Free Tate Britain Collection route

Tate Britain Free Collection Displays

two people in bright clothing stand in front of the three paneled painting

Francis Bacon, Three Studies for Figures at the Base of a Crucifixion 1944 © The Estate of Francis Bacon Photo: Rikard Österlund 

Walk through time and explore artworks from 1545 to the present day

Discover some of the oldest and best-loved work in Tate’s collection – including those by William Hogarth, Joshua Reynolds, Gwen John, J.M.W Turner, Mark Rothko and the pre-Raphaelites – as well as the most exciting contemporary work by artists such as David Hockney and Dame Barbara Hepworth.

Also included are all temporary free displays – the Duveens Commission – RUPTURE NO.1: blowtorching the bitten peach, Art Now, and all current Spotlights.

Download the Tate Britain map PDF [851.17 Kb]

The walk-through British Art, presents the story of British art from 500 years ago to the present. Discover the oldest paintings in Tate’s collection, from Tudor times, then journey through the tumultuous 17th and 18th centuries, featuring artists such as William Hogarth and Joshua Reynolds. The 1840s room recreates the experience of a Victorian exhibition and includes many of the best-loved works in Tate’s collection, including  Ellen Terry as Lady Macbeth and Carnation, Lily, Lily, Rose.

This continues on through the world wars, featuring works responding to the conflicts, including  Francis Bacon’s Three Studies for Figures at the Base of a Crucifixion. Following this are rooms focused on abstract art, including sculptures by Henry Moore.

This ticket also includes access to the world’s largest collection of paintings by one of Britain’s most celebrated artists, J.M.W. Turner, which has been rejoined by Mark Rothko’s Seagram murals. Intended as objects of contemplation, these nine abstract paintings were donated to Tate by the artist due to his deep affection for British art, especially Turner.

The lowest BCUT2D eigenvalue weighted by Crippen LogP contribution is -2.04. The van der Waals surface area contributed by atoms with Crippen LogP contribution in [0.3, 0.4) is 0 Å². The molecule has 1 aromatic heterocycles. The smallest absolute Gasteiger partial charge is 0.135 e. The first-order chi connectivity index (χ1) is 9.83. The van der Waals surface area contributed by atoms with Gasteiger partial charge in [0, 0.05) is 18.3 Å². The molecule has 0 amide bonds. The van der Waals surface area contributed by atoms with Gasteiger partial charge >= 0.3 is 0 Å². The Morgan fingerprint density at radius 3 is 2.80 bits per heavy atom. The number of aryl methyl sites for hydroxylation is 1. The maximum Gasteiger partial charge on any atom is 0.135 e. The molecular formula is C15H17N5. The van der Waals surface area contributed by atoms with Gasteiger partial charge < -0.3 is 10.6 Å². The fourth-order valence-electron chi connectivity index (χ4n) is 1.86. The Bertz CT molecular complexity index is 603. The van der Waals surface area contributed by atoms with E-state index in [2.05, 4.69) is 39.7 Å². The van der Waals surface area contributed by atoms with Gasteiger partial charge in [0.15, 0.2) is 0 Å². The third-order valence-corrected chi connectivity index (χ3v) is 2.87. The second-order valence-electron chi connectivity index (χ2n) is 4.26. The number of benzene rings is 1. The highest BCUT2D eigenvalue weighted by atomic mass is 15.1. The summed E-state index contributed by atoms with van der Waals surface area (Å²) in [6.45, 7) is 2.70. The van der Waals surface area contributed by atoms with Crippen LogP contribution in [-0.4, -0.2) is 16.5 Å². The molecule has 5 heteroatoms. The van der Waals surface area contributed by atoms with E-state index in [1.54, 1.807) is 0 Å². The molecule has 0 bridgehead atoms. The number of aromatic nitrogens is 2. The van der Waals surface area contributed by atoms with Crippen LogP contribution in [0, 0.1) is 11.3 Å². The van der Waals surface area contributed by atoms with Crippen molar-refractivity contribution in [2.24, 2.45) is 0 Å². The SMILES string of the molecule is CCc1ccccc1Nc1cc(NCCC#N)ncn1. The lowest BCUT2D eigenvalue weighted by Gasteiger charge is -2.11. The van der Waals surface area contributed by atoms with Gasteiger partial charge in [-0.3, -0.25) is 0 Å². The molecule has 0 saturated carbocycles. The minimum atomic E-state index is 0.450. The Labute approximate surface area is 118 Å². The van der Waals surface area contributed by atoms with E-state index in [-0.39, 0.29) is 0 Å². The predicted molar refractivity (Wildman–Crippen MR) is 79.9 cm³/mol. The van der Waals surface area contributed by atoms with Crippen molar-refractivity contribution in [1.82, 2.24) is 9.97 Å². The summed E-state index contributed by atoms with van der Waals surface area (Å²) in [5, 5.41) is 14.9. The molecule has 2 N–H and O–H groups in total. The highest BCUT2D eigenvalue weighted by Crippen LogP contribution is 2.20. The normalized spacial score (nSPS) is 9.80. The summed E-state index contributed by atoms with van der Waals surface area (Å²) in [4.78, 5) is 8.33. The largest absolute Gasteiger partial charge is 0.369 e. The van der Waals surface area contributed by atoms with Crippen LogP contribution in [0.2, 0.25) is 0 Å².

Also included are all temporary free displays – this year’s the Duveens Commission – RUPTURE NO.1: blowtorching the bitten peach, the Art Now display, and all current Spotlights.

Tate Britain's Manton Entrance is on Atterbury Street. It has automatic sliding doors and there is a ramp down to the entrance with central handrails.

Accessible and standard toilets are located on the lower floor. Changing Places toilets are currently not available at Tate Britain.

To help plan your visit to Tate Britain, have a look at our visual story. It includes photographs and information of what you can expect from a visit to the gallery.

Download Tate Britain map PDF [851.17 Kb]

The Duveens Commission – RUPTURE NO.1: blowtorching the bitten peach is an immersive installation which includes sudden loud noises. Quiet hours will be available on select dates for those who require a quieter visit. During this time the sounds for the Duveens commission will be turned off.

For more information before your visit:


Call +44 (0)20 7887 8888 – option 1 (daily 09.45–18.00)

Check all Tate Britain accessibility information

Visitor numbers are being carefully managed. There are increased cleaning regimes in high use areas, protective screens on desks and counters and hand sanitiser dispensers throughout the gallery. ​

​When you visit:​

​Most importantly, if you or anyone you live with has COVID-19 symptoms please stay at home. ​

For more information take a look through our frequently asked questions.

Tate Britain

Enter via the Manton Entrance on Atterbury Street

London SW1P 4RG
Plan your visit




Free with ticket

Tickets are required – advance booking is recommended but tickets are often available on the door.

See Booking and Ticketing FAQs

Art on display

Art highlights